How to paint metal

Everything you need to know about painting metal in three easy steps. Plus advice on the best paint to use for metal.

painting metal 2

Project overview

You can easily paint metal if you have the right paint and do a little bit of prep. Doing it right the first time means the paint sticks better, you won’t need multiple layers, and you’ll have a better finish for longer.

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You can easily paint metal if you have the right paint and do a little bit of prep. Doing it right the first time means the paint sticks better, you won’t need multiple layers, and you’ll have a better finish for longer.

What’s the best metal paint?

As a starting point, you need to use paint specifically formulated for metal surfaces. This might be labelled as multi-surface paint or metal paint. If you don’t use this paint, it will peel, blister or flake, completely ruining your finish.

Not all metal paints are suitable for every type of metal. For example, the paint might be suitable for aluminium and not galvanized steel. Always check the suitability of the paint before you start the project.

Metal paint is also a protective coating for exposed or outdoor surfaces. It slows down and prevents oxidisation, so it’s much less likely that the metal will corrode and rust.

Look for metal paint that’s durable and has lasting protection. Not only will the finish look good for much longer, but the metal will remain in a healthy condition too.

Some metal paints can be applied directly to rust, which is really handy to cut down on your prep time. However, painting directly over too much rust might leave you with a textured finish instead of a smooth surface.

Many metal paints might need a primer before applying it, so check the instructions before you start.

The best metal paints are long-lasting, protect from rust and are easy to apply.

How to prep metal for paint

The prep you do depends on the paint you’re using; but it is absolutely key for fantastic, long-lasting results.

If you’re not using our fantastic Direct to Metal paint, you’ll need to add an extra step to your prep - priming. Because prep is so important, we’ve got another guide on how to prep metal the right way.

But if you’re using our paint, here’s how to prep for it:

  1. Remove loose rust or flaking paint with a wire brush. If you don’t have a wire brush, 120 grit sandpaper will do the job just as well.
  2. Use a damp cloth and wipe down the metal. Clean up any dust, dirt and grease.

If you’re painting metal that’s already painted and in good condition, use 240 grit sandpaper to rough up the surface. This creates enough of a texture for the paint to stick to.

If the old paint is flaking, remove it with a wire brush or sandpaper. If the paint is from before the 1960s, be very careful as it might contain lead. For tips on removing lead paint, take a look at our how to remove paint from metal guide.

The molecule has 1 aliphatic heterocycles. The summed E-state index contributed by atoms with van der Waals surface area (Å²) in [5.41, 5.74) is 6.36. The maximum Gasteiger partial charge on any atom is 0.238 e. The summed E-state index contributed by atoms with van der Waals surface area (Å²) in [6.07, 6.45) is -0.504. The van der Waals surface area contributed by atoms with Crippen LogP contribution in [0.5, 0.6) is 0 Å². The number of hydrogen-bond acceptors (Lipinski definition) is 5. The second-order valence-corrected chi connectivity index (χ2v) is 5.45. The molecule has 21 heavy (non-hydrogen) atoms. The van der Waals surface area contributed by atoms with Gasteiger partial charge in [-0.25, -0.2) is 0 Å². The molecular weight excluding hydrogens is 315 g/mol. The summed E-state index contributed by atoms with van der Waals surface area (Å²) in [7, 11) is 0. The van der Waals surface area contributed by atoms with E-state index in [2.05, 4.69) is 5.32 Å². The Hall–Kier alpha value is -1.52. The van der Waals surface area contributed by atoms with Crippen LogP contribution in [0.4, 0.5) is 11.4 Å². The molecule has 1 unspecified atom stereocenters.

And that’s all the prep you need! Our Direct to Metal paint doesn’t need a primer, so you can paint it straight on.

How to paint metal

Now you’ve done your prep, you’re ready to paint!

You’ll need your metal paint, a brush, dust sheets and a clean cloth or rag.

Put down your dust sheet and protect surfaces where you don’t want to get paint. This is especially important if you’re using a sprayer because while it’s great for intricate detail, it’s a lot harder to control.

If you’re painting indoors, open the windows and doors and ventilate the room as much as you can. If you’re outdoors, choose a dry, warmish day above 10 degrees.

If you’re using spray paint:

  1. Shake the can five or six times to properly mix the paint.
  2. Spray the metal in sweeping motions, making sure not to focus on the same area for too long. 
  3. Wipe up any drips to stop the paint from drying in big drops. 
  4. Wait for the first coat to dry and then apply another. It might take as many as three coats for an even finish, as spray paint is a much finer application than other paint. 

If you’re using a can and a brush:

  1. Stir the paint for a few minutes making sure it’s thoroughly mixed.
  2. Dip in your paintbrush and wipe the excess against the rim. If you’re painting metal with intricate details, like a garden chair, start here first. Work in long strokes and paint in the same direction for the best finish.
  3. Check the tin for how long you need to wait between coats. For our Direct to Metal paint, you need to wait for two to four hours. We recommend three coats, lightly sanding in between, for the best protection and finish, but always check the instructions of the paint you’re using first.

And that’s it! 

Painting metal is so easy, and it’s a great way to revive unloved furniture or rusty metal.

To look after your metal, check it for imperfections every year. This will help prevent rust from developing and ensure you get a great finish for longer. If you spot any cracks, blisters or scratches, sand away loose paint and touch up the area with two coats of paint coats.

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